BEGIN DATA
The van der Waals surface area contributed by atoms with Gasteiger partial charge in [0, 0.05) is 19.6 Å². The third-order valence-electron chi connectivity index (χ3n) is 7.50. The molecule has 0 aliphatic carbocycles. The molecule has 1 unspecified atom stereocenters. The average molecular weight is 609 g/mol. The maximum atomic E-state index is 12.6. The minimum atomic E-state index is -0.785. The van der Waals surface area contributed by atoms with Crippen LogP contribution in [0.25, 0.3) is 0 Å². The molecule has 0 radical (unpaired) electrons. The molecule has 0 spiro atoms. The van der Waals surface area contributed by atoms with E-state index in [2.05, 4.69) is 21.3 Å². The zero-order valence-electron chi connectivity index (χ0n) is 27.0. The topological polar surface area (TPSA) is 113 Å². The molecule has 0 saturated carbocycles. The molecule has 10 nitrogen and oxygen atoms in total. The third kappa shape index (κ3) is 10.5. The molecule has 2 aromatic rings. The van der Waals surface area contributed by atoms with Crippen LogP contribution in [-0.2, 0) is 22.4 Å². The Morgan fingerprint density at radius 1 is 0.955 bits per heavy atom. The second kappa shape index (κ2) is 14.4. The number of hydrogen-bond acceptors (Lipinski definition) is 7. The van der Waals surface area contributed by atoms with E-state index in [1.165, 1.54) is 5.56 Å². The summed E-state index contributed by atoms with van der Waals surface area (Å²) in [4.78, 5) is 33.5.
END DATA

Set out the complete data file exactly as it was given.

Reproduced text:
The van der Waals surface area contributed by atoms with Gasteiger partial charge in [0, 0.05) is 19.6 Å². The third-order valence-electron chi connectivity index (χ3n) is 7.50. The molecule has 0 aliphatic carbocycles. The molecule has 1 unspecified atom stereocenters. The average molecular weight is 609 g/mol. The maximum atomic E-state index is 12.6. The minimum atomic E-state index is -0.785. The van der Waals surface area contributed by atoms with Crippen LogP contribution in [0.25, 0.3) is 0 Å². The molecule has 0 radical (unpaired) electrons. The molecule has 0 spiro atoms. The van der Waals surface area contributed by atoms with E-state index in [2.05, 4.69) is 21.3 Å². The zero-order valence-electron chi connectivity index (χ0n) is 27.0. The topological polar surface area (TPSA) is 113 Å². The molecule has 0 saturated carbocycles. The molecule has 10 nitrogen and oxygen atoms in total. The third kappa shape index (κ3) is 10.5. The molecule has 2 aromatic rings. The van der Waals surface area contributed by atoms with Crippen LogP contribution in [-0.2, 0) is 22.4 Å². The Morgan fingerprint density at radius 1 is 0.955 bits per heavy atom. The second kappa shape index (κ2) is 14.4. The number of hydrogen-bond acceptors (Lipinski definition) is 7. The van der Waals surface area contributed by atoms with E-state index in [1.165, 1.54) is 5.56 Å². The summed E-state index contributed by atoms with van der Waals surface area (Å²) in [4.78, 5) is 33.5.